These days, my trips to Italy are all about maximizing my time on the ground and making the most of the days that I have to spend away from Tracie and our girls. Long gone are the times that I would indulge in wandering the halls of a crusty museum or poring over an incunable in a dark seminary library. Instead, it’s always a mad rush to the next tasting, event, meeting, or seminar, with little time to soak in Italy’s rich cultural landscape and to visit with my old university chums there.

A boy’s gotta eat though!

Those are nervetti above: slow-cooked chunks of veal cartilage served at room temperature. That was at old-school Osteria La Colonna in downtown Brescia.
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Houston wine professional Joseph Kemble needs our help

It’s with a heavy heart that I share the following: Joseph Kemble, one of Houston’s leading wine professionals, is dying and he needs our help.

Late last week, a friend of Jospeh’s created the “Help for Joseph” GoFundMe.

“For those of you who may not be aware,” she writes, “Joseph Kemble has a terminal illness and has been given only 6 months to live. Due to this prognosis, he has not been able to work for many months. He is unemployed with no income, nor insurance whatsoever. He has also lost his life insurance. After Harvey flooded his home, he was forced to find alternate housing for over a year, which put quite a strain on his savings. In the last 6 months, he was forced to use what savings her had left for medical care. He has been the sole caregiver for his mom, Francis, who still resides with him. He has medical cost that are mounting as well as living expenses that will go uncovered. This has left him in a frightening place, possibly facing the loss of everything he has when he should be able to live out his life in peace doing things he loves and spending time with close friends and family.”

Read her complete post here.
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Chag Pesach Sameach! Wishing everyone a good Passover!

I dunno why but there’s nothing quite like the flavor of Premium Gold Gefilte Fish in Jellied Broth by Manischewitz paired with fiery horseradish. Seriously… I’m not kidding. It’s just one of the memories from childhood whose deliciousness can never be replaced.

Serve with a fresh California rosé (that’s what we’ll be doing).

Chag Pesach sameach, everyone! Happy Passover!

Happy Easter, too!

Enjoy the holidays. See you next week!

cognà (cugnà) my latest obsession, Piedmont’s cheese friend

One of the perks of teaching at a gastronomic sciences university in the heart of Piedmont wine country is that the food and wine aren’t bad.

Add to that mix the fact the town(ship) where the school is located is also home to the Slow Food movement and an acute interest in wholesome and traditional foodways. It’s a recipe for a whole lotta deliciousness.

After returning from a winery visit in La Morra (Barololand) yesterday following class, one professor settled into his favorite local dining spot, Ristorante Battaglino in Bra (the toponym Bra comes from the late Latin/Longobard braida meaning farm or countryside btw). Following a repast of tajarin with sausage ragù and a glass of Ferdinando Principiano 2014 Barolo, he leisurely nibbled at a selection of cheeses accompanied by crusty bread and cognà or cugnà in the local patois.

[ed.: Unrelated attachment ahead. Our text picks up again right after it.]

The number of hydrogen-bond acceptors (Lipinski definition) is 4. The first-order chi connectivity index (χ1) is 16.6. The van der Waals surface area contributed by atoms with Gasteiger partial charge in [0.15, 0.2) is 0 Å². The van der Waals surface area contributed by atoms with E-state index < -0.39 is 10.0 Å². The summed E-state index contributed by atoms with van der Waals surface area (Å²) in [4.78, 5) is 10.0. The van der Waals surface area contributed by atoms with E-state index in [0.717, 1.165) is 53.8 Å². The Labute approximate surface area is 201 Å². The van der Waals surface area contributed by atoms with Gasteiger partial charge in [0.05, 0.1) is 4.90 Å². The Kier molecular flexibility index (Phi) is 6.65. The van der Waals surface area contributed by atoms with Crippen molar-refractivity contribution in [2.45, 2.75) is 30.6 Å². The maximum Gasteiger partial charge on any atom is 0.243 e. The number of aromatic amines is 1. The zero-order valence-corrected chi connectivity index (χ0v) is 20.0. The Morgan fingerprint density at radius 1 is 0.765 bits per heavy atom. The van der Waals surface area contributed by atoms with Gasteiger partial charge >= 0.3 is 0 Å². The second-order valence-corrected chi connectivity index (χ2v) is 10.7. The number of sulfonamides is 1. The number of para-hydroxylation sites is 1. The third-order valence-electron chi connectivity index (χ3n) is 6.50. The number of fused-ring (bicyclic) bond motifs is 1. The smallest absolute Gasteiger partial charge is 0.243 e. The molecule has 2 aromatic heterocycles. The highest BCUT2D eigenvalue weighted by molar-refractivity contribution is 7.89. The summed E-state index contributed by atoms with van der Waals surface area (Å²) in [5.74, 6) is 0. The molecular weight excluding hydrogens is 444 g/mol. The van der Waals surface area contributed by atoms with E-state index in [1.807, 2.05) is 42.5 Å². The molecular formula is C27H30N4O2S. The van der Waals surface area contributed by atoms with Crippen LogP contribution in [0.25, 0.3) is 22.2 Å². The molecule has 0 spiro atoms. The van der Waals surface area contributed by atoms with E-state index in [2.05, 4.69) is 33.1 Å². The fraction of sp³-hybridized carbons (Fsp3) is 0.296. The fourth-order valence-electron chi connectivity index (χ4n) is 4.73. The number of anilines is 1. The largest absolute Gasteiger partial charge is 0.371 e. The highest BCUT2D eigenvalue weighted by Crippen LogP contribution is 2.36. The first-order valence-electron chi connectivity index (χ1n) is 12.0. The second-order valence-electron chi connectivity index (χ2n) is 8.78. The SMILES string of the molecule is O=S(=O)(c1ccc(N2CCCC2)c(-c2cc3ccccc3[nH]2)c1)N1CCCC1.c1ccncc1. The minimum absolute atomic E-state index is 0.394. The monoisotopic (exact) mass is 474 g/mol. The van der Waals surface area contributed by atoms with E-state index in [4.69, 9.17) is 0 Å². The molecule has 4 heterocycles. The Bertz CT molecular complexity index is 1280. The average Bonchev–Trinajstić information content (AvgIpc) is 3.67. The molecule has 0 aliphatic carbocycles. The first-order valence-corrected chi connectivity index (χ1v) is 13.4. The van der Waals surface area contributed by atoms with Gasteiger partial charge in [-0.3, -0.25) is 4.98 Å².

It’s a cheese friend that falls somewhere between jam and relish.

Made from freshly crushed grape must (the main ingredient) with the addition of other fruits like apple, pear, and quince (depending on the recipe), hazelnuts and walnuts, and figs (dried or fresh), it’s one of those if it grows with it it goes with it dancing partners for cheese and Nebbiolo (or Dolcetto as the case may be).

Said instructor is no stranger to the wonders of the triptych cheese-Nebbiolo-cognà. Unsurprisingly, he had enjoyed a similar confluence the prior evening, save for the fact that the enoic component was Dolcetto.

Wise and informed humans also report that cognà marries superbly with Piedmontese-style bollito misto as well.

Corte Giacobbe Soave, a wonderful discovery at this year’s Vinitaly

You spend so much time schmoozing and taking tasting notes at Vinitaly that sometimes you forget to look out for new discoveries.

Every year, I try to take time out each day of my fair to taste as much “undiscovered” wine as humanly possible.

Yesterday, thanks to my friend Marco Tinello, one of the best sommeliers and tasters I know in Veneto, I was introduced to the fantastic wines of Corte Giacobbe by the lovely Dal Cero family.

Their old-school-vinified, single-vineyard-designate Soave wines were mineral and savory in character (sapidi, as they like to say in Italian), with rich nuanced fruit and the nervy acidity they’ll need to evolve as they age.

Great wines across the board and a wonderful personal discovery for me.

Empson is bringing them to the U.S, I was told. I can’t wait for them to reach me in Texas. I know that Tracie P. is going to love them, too. They’re “our kinda wines.”

If you’ve ever attended Vinitaly, you know that it can often be compared to a Dantean “circle of Hell,” as one of my colleagues put it yesterday. It’s always a jumble of information and sensation. It can make your “brain hurt like a warehouse,” to borrow a line from Bowie. But every once in a while, the magic happens: thanks to a friend and colleague like Marco, you stumble across a wine you’ll love for a lifetime.

Wish me luck, wish me speed. Tonight after the fair, I head to the University of Gastronomic Sciences in Piedmont where I’ll be teaching this week and next. Thanks for being here.